[Numpy-discussion] Creating parallel curves
Sun Feb 12 05:47:24 CST 2012
HI Chris and All,
On 10 February 2012 17:53, Chris Barker wrote:
>> Basically I have a set of x, y data (around 1,000 elements each) and I
>> want to create 2 parallel "curves" (offset curves) to the original
>> one; "parallel" means curves which are displaced from the base curve
>> by a constant offset, either positive or negative, in the direction of
>> the curve's normal. Something like this:
> THis is called "buffering" in GIS parlance -- there are functions
> available to do it in GIS an computational geometry libraries: you
> might look in the shapely package:
Thanks, I hoped this one would prove itself useful, but unfortunately
to me it looks like one of the most impenetrable Python code I have
ever seen. Or maybe my Python is just too weak. The end result is the
I have surfed quite a lot and found many reference to Bezier curves,
with a lot of mathematical acrobatics but little of practical value
(i.e., code :-) ). In the end I stumbled upon a nice function in the
matplotlib library (obviously) which can give me the normal line to
every point in the curve, and I almost got there.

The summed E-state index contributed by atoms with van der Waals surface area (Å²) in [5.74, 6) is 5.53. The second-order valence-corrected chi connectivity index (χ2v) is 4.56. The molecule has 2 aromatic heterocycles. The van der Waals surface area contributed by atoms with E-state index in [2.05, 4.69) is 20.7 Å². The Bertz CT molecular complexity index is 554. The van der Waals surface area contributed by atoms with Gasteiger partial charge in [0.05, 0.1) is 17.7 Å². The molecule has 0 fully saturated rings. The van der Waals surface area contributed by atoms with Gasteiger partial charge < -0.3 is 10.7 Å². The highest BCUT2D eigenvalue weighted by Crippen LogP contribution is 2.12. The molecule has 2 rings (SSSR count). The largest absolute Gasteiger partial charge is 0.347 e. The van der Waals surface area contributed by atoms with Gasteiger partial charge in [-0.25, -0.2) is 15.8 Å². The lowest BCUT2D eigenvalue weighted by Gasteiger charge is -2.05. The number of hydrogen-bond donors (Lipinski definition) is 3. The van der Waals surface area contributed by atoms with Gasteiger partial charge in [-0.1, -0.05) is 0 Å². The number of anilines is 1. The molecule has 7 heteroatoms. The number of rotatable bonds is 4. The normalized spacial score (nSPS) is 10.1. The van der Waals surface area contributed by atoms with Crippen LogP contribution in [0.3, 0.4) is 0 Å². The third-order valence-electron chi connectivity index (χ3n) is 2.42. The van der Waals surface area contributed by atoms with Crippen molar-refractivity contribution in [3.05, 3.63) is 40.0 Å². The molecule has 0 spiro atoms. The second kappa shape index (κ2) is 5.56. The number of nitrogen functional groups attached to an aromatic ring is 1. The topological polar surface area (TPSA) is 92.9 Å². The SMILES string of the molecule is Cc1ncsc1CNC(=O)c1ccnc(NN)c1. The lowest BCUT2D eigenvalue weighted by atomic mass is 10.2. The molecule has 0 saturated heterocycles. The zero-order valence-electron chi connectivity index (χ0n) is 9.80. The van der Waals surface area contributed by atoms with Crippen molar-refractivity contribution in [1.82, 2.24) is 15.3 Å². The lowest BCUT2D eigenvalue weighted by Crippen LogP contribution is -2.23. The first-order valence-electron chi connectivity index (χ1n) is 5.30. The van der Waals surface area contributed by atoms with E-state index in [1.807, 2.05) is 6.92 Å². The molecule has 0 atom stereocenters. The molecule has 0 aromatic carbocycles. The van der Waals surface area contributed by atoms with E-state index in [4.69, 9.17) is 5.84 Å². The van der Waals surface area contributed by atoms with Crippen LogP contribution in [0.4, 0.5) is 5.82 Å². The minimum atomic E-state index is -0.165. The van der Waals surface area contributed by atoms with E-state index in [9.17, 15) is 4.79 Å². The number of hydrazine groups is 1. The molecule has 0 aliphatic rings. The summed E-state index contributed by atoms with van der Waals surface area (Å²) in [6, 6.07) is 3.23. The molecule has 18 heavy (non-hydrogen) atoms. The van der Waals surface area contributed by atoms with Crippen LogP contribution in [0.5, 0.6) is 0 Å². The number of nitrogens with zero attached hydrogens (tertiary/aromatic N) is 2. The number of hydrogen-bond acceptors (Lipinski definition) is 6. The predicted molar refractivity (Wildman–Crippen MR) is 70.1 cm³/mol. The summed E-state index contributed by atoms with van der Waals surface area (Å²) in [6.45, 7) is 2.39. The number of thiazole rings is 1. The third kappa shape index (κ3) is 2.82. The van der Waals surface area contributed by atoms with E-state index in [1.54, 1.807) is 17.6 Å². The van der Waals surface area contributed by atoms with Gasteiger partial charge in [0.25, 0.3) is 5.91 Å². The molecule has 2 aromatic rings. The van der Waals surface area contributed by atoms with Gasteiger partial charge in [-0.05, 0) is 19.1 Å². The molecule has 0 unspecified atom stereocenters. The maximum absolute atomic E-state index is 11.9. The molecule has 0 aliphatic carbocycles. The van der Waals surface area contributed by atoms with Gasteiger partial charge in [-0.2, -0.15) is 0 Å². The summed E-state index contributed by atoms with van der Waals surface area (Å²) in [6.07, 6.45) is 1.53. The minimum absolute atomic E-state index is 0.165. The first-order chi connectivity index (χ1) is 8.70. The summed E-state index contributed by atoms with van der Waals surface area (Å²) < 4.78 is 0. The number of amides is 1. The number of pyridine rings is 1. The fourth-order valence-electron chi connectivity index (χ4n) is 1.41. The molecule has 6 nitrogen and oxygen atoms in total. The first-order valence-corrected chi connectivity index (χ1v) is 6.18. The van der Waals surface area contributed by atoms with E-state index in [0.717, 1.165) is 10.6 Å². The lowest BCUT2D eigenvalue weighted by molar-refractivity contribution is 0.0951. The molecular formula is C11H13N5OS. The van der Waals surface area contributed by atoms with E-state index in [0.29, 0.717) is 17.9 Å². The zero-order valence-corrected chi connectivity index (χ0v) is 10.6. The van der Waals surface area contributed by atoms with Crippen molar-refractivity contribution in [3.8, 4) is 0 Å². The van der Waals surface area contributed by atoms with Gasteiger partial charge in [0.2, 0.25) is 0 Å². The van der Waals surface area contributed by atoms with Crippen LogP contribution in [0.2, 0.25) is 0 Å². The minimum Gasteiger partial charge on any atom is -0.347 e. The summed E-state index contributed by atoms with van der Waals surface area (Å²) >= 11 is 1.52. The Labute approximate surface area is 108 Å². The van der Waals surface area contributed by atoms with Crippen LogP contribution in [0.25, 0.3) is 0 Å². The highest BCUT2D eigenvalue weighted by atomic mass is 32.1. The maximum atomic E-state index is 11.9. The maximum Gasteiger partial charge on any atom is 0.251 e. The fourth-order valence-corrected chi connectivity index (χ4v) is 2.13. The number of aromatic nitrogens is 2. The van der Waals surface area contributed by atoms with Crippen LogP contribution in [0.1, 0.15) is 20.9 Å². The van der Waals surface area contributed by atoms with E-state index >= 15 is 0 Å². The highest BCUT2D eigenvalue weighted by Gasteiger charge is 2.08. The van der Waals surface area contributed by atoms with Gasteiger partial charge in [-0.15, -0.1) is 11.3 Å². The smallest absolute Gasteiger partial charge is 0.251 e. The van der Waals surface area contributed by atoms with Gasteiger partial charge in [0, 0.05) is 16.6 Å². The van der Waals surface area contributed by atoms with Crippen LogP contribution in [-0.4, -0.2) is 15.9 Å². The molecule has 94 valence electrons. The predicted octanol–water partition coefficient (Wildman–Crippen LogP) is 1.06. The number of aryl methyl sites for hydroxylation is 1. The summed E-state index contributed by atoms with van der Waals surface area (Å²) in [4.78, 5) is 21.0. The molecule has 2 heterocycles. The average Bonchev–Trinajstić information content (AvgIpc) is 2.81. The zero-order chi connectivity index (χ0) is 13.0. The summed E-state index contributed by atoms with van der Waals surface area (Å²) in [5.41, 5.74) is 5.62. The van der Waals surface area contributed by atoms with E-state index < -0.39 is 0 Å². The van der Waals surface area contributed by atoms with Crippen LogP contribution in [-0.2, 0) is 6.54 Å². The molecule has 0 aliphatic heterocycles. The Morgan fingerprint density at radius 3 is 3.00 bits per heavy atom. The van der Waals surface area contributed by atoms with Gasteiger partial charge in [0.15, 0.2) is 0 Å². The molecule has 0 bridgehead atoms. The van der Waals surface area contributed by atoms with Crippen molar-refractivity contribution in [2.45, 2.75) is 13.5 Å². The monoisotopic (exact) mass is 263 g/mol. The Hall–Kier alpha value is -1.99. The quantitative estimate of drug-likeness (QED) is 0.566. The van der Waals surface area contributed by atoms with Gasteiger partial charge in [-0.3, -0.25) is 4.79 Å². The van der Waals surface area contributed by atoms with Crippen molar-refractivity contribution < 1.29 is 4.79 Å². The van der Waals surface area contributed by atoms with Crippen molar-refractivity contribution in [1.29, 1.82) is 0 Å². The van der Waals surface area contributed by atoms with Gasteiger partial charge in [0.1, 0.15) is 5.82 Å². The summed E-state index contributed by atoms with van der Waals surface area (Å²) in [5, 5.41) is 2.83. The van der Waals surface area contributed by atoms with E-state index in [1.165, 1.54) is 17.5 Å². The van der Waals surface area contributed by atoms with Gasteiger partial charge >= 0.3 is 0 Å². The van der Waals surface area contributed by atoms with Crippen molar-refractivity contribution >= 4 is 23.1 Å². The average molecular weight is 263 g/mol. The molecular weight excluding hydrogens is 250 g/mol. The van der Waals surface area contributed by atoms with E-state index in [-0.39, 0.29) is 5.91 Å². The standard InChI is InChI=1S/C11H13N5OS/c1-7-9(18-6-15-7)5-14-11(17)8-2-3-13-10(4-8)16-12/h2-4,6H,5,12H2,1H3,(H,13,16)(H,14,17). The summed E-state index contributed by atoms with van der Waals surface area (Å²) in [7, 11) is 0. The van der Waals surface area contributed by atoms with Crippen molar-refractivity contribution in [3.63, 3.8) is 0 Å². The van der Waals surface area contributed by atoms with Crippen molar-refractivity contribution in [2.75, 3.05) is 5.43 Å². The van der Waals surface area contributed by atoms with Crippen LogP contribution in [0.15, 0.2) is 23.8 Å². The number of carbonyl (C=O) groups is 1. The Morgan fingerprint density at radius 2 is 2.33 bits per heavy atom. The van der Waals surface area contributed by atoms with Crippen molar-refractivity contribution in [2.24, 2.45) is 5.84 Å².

I still have 2 problems (attached sample), picture at
1) If you run the attached sample, you'll see a plot of a cubic
polynomial with two "almost" parallel lines to it on the first
subplot. I say "almost" because at the inflection points of the cubic
something funny happens (see suplot number 2);
2) You can see in subplot 3 that the 3 lines are nicely shown as
"almost" parallel (except the problem at point 1), as the X and Y axes
have the same scale. Unfortunately I can't keep the same scales in my
real plot and I can't use axis=square in matplotlib either. How do I
"normalize" the get_normal_points method to get the same visual
appearance of parallelism on X and Y having different X and Y scales
(i.e., the same X and Y scales as in subplot 1)?
>> But by plotting these thing out with matplotlib it seems to me they
>> don't really look very parallel nor very constant-distance.
> as we say on the wxPython list -- post a fully functional example, so
> we can check it out.
Attached as promised.
Thank you in advance for any suggestion.
"Imagination Is The Only Weapon In The War Against Reality."
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